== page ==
Immunologic reagents

Monoclonal antibody (MoAb) Pk002 was purchased from Accurate (San Diego, CA).53 MoAb MC631 was purchased as a hybridoma supernatant from the Developmental Studies Hybridoma Bank maintained by the Department of Biology at the Univiversity of Iowa, Iowa City, under contract no. N01-HD-2-3144.54 MoAbs 1B2 and SH34 were purchased from American Type Culture Collection (ATCC, Manassas, VA) as hybridomas.55,56 MoAb TE5 was a kind gift from Dr Eric Holmes, Pacific Northwest Research Foundation, Seattle, WA.57 Rabbit polyclonal anti-Gg3 and MoAb Gal 01 were purchased from Matreya (Pleasant Gap, PA). Recombinant B19 empty capsids were a kind gift from MedImmune (Gaithersburg, MD).58 Anti-B19 (MoAb 829) was purchased from Chemicon International (Temecula, CA). Stx holotoxin from Shigella dysenteriae and polyclonal rabbit anti–shiga toxin antibody were a kind gift from Dr Donohue-Rolfe, Tufts University (Medford, MA).59 All MoAbs used were mouse immunoglobulin M (IgM) except anti-B19 (mouse IgG). The antibody specificity of MoAbs and Stx is shown in Table4.

Table 4.

Immunologic reagents

ReagentEpitopeFamilySpecificityReference no.
MoAb TE5 GlcNAcβ1-R Lacto/neolacto Lc3, Lc5, etc 57  
MoAb 1B2 Galβ1-4GlcNAcβ1-R Neolacto Lactosaminyl 55  
MoAb Pk002 Galα1-4Galβ1-4Glc/GlcNAc-R Globo Gb3, P1 53  
MoAb MC631 (R)-GalNAcβ1-3Galα1-4Gal-R Globo Gb4 54  
MoAb Gal-01 Galβ1-1Cer Gala GalCer 4-150 
Stx Galα1-4Gal-R Gala/globo Gal2Cer, Gb3, P1 21,59  
Anti-Gg3 GalNAcβ1-4Galβ1-4Glc-R Ganglio Gg3 4-150 
MoAb SH34 Galβ1-3GalNAcβ1-4Gal-R Ganglio Gg4 56  
B19 capsid (R)-GalNAcβ1-3Galα1-4Gal-R Globo Gb44, Forssman 18,58  
 Galβ1-4GlcNAc-R Neolacto Lactosaminyl 25  
ReagentEpitopeFamilySpecificityReference no.
MoAb TE5 GlcNAcβ1-R Lacto/neolacto Lc3, Lc5, etc 57  
MoAb 1B2 Galβ1-4GlcNAcβ1-R Neolacto Lactosaminyl 55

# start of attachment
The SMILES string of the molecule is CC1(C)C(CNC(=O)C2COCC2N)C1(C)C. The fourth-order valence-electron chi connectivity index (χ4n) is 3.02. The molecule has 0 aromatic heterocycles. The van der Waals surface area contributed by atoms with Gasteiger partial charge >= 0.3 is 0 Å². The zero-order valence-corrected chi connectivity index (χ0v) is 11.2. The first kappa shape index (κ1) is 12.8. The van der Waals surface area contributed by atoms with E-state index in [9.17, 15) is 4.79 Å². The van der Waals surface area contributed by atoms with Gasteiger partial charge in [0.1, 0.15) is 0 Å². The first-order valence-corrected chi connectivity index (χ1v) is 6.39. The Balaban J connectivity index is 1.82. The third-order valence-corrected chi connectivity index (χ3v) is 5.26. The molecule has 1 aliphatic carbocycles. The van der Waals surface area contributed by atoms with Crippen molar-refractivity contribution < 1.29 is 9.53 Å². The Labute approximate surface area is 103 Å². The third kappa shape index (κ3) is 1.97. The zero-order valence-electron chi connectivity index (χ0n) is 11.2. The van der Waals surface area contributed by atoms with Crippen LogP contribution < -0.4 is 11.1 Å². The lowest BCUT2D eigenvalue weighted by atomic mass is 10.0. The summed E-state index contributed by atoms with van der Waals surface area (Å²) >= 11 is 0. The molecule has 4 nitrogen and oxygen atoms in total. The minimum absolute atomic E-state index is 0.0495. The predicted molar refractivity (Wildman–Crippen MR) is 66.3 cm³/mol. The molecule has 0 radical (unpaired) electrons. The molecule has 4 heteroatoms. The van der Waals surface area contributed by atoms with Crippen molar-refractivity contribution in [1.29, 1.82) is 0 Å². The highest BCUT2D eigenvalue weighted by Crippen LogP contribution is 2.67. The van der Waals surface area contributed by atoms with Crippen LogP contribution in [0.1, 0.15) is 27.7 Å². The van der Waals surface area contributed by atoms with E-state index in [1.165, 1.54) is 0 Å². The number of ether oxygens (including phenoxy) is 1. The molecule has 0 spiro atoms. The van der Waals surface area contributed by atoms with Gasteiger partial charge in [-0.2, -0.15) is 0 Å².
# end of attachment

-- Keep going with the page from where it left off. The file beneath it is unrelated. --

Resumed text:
MoAb Pk002 Galα1-4Galβ1-4Glc/GlcNAc-R Globo Gb3, P1 53  
MoAb MC631 (R)-GalNAcβ1-3Galα1-4Gal-R Globo Gb4 54  
MoAb Gal-01 Galβ1-1Cer Gala GalCer 4-150 
Stx Galα1-4Gal-R Gala/globo Gal2Cer, Gb3, P1 21,59  
Anti-Gg3 GalNAcβ1-4Galβ1-4Glc-R Ganglio Gg3 4-150 
MoAb SH34 Galβ1-3GalNAcβ1-4Gal-R Ganglio Gg4 56  
B19 capsid (R)-GalNAcβ1-3Galα1-4Gal-R Globo Gb44, Forssman 18,58  
 Galβ1-4GlcNAc-R Neolacto Lactosaminyl 25  
F4-150

Specificity per manufacturer (Matreya).

High-performance thin-layer chromatography

HPTLC was performed using aluminum-backed HPTLC plates (E. Merck, Darmstadt, Germany).50 Approximately 40 μg neutral GSL was spotted per lane and then developed in a solvent of chloroform-methanol-water 60:30:5 (C/M/W, vol/vol). GSLs were detected by spraying with diphenylamine reagent (DPA) or by immunostaining as described below.50,51 GSL bands were characterized by intensity (percent total staining density) and relative mobility (Rf) by scanning densitometry at 580 nm (Shimadzu Instruments, Columbia, MD). Error in mobility measurements (SD) was less than ± 0.10 unless stated otherwise. GSL standards were purchased from Matreya and Sigma.

HPTLC immunostaining

Air-dried, solvent-developed plates were dipped in a hexane solution of 0.2% polyisobutyl-methacrylate (Polysciences, Warrington, PA) for 60 seconds and air dried. HPTLC immunostaining with MoAbs was performed as described using an avidin-linked alkaline phosphatase detection method (Vector Laboratories, Burlingame, CA).21,60 HPTLC immunostaining with B19 capsids and Stx was performed as described.21,25 All experiments were performed in triplicate.

High-performance liquid chromatography

Underivatized neutral GSLs from an ANLL M1 was separated by HPLC (Shimadzu LC-610) using evaporative laser light scattering detection (Varex ELSD II, Burtonsville, MD).49,61 The sample (30.0 mg) was applied to a preparative silica gel column (1.0 × 25 cm, 8 μm; Ranin, Woburn, MA) and eluted with a gradient of C/M (95:5) to C/M/W (60:40:20, vol/vol), applied at a flow rate of 5 mL/min over 2 hours. Fractions were collected every 2 minutes and analyzed by DPA and HPTLC immunostaining. Because 2 major GSL bands coeluted, fractions 31 to 36 were pooled and rechromatographed over an analytic column (5 × 100 mm, Spherisob SI-80, 3 μm; ES Industries, West Berlin, NJ) using a gradient of hexane-isopropanol-water 68:30:2 to 5:90:5 (vol/vol) at a flow rate of 1 mL/min over 25 minutes.